Letters to the Editor: 'Create two housing markets to protect the home-buyer'
Charlie Weston’s article (Irish Independent, April 20) correctly draws attention to the inevitable commodification of the housing sector.
This poses a serious threat to social stability, the healthy and reasonable expectation of home ownership for Irish citizens. Such an expectation is a cornerstone of giving citizens a stake in the welfare of our economy and is a real flag of solidarity for a progressive economy and society.
Without it we deepen the divides of what is fast becoming a very polarised country.
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Might I suggest all Government decisions be health-checked against the importance of valuing a stable society where everyone has a sense of being a shareholder in our country.
Rather than just identifying the objective, can I also put forward a radical proposition which might affect the outcome: decouple the housing market into owner-occupied and investment property; housing should be registered from planning proposal in either sector; existing housing should be registered by current status.
All owner-occupied properties will be restricted to sale to home-owner purchasers – to transfer from one market to another would incur a levy and each market would have a differential tax regime to encourage the delivery of supply in appropriate locations. This should insulate those in the market for a home to purchase from competing with speculative buyers. It could also afford us an opportunity to incentivise housing delivery for the rental market in optimal locations.
Is it too far a stretch to require commercial developers to deliver a certain proportion of housing to support the business quarter in sufficient numbers that reduces rent costs for young workers in preparation for house purchase? After all, didn’t Cadbury, Guinness and countless other large employers of the previous centuries do exactly this?
Tully, Co Kildare
We need a zero-tolerance approach to these cowards
The bombings across Sri Lanka have achieved nothing for the extremist but solidified the view of every right-thinking person that violence begets violence and achieves nothing in the end.
We have seen this in Northern Ireland during the Troubles where thousands were killed and maimed by bomb and bullet.
It is nothing more than hatred of others who don’t agree with their twisted thinking, taking innocent lives to further their aims.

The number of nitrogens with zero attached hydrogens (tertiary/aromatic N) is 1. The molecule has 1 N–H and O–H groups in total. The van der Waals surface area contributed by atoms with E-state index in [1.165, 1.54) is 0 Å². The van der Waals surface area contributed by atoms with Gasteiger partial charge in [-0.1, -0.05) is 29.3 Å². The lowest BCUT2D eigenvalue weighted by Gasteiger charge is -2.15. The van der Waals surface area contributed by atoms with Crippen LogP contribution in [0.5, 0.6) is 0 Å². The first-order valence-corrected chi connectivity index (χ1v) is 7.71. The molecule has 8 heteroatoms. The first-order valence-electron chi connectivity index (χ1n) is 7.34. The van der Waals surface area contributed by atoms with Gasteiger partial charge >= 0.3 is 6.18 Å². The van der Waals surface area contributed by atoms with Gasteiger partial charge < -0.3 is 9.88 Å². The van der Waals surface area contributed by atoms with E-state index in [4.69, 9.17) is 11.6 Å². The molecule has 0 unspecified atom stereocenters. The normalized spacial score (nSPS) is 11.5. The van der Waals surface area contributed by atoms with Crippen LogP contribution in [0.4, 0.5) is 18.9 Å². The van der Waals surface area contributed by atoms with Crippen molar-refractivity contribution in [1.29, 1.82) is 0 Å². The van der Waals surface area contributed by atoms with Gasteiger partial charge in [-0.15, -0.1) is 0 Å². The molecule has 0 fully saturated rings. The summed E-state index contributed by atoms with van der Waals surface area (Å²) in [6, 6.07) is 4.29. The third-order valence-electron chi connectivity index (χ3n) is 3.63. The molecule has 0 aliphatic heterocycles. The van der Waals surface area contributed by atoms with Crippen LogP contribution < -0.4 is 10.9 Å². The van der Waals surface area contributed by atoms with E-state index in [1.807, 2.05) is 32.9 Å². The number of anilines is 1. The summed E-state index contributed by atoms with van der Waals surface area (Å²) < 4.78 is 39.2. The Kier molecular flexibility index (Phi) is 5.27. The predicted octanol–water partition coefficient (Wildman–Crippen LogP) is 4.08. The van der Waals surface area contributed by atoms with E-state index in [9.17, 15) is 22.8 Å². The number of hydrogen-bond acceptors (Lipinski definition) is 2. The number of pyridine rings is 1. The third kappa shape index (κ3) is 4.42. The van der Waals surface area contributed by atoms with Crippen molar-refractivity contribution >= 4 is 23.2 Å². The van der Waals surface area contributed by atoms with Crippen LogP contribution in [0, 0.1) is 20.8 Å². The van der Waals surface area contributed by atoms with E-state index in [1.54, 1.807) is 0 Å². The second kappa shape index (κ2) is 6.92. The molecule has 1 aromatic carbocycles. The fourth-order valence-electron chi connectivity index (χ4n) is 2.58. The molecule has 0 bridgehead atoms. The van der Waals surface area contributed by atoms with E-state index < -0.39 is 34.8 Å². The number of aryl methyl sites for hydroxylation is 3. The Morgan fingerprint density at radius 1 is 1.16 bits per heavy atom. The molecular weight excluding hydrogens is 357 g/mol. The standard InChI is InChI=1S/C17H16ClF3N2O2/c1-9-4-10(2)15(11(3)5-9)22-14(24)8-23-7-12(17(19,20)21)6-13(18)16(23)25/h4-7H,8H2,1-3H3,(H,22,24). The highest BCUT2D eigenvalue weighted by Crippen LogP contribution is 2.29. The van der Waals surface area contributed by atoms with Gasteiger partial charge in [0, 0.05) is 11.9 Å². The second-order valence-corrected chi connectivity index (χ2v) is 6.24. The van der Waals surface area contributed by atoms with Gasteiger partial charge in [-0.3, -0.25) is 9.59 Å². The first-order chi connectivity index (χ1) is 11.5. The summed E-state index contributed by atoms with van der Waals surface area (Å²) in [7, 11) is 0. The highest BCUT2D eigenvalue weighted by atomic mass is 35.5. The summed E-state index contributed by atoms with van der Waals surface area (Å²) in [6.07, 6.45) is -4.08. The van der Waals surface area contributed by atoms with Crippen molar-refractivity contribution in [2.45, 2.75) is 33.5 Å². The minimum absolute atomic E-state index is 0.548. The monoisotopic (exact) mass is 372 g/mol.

While we mourn the loss of Lyra McKee, we need to show our antipathy towards them by ostracising them from our communities.
It is high time we took a zero-tolerance approach to those who wish to subvert and destroy our lives by their cowardly actions.
Letterkenny, Co Donegal
Rage against the (increasing absence of the) machines
There was a time when people worried about whether they had sufficient funds in their account when making a withdrawal from an ATM. Now the worry is whether there are going to be sufficient machines.
Clonsilla, Dublin 15
Nuns deserve appreciation not our denunciation
I am weary of hyperbolic denunciations of Catholic homes, Catholic brainwashing and so on. I wish the writers had lived in these dark ages and had courageously contributed to remedy these wrongs – fat chance.
It so easy to be brave when your opponent has shrunk to nothing. The mystery of the missing burials is no mystery at all. Every old churchyard in the country is many feet higher than the original level, as graves were opened for the next interment. Previous bones were then replaced on top of the latest coffin – 900 babies could be interred in a very small space using this method. This is what happened, and anyone looking for serried ranks of headstones as in a military cemetery is never going to succeed.
Does anyone want to know the origin of mother and baby homes and what resources were allocated to them? It’s not a secret. They were an improvement on the foundling hospitals where babies abandoned on the street were taken to die.
The mothers were never going to be treated well. It was aversion therapy intended to deter out-of-wedlock babies. Mothers were meant to feel shame. The nuns, as voluntary celibates, must have thought of them as fallen women who needed to be saved.
There were orphanages for children. Some had lost both parents, but more often had just lost their mother in later childbirth and the father could not care for them.
It’s a system which was created by the poverty of the times and was the best that could be done with unpaid nuns and little cash. They deserve appreciation not denunciation.
Model Farm Road, Cork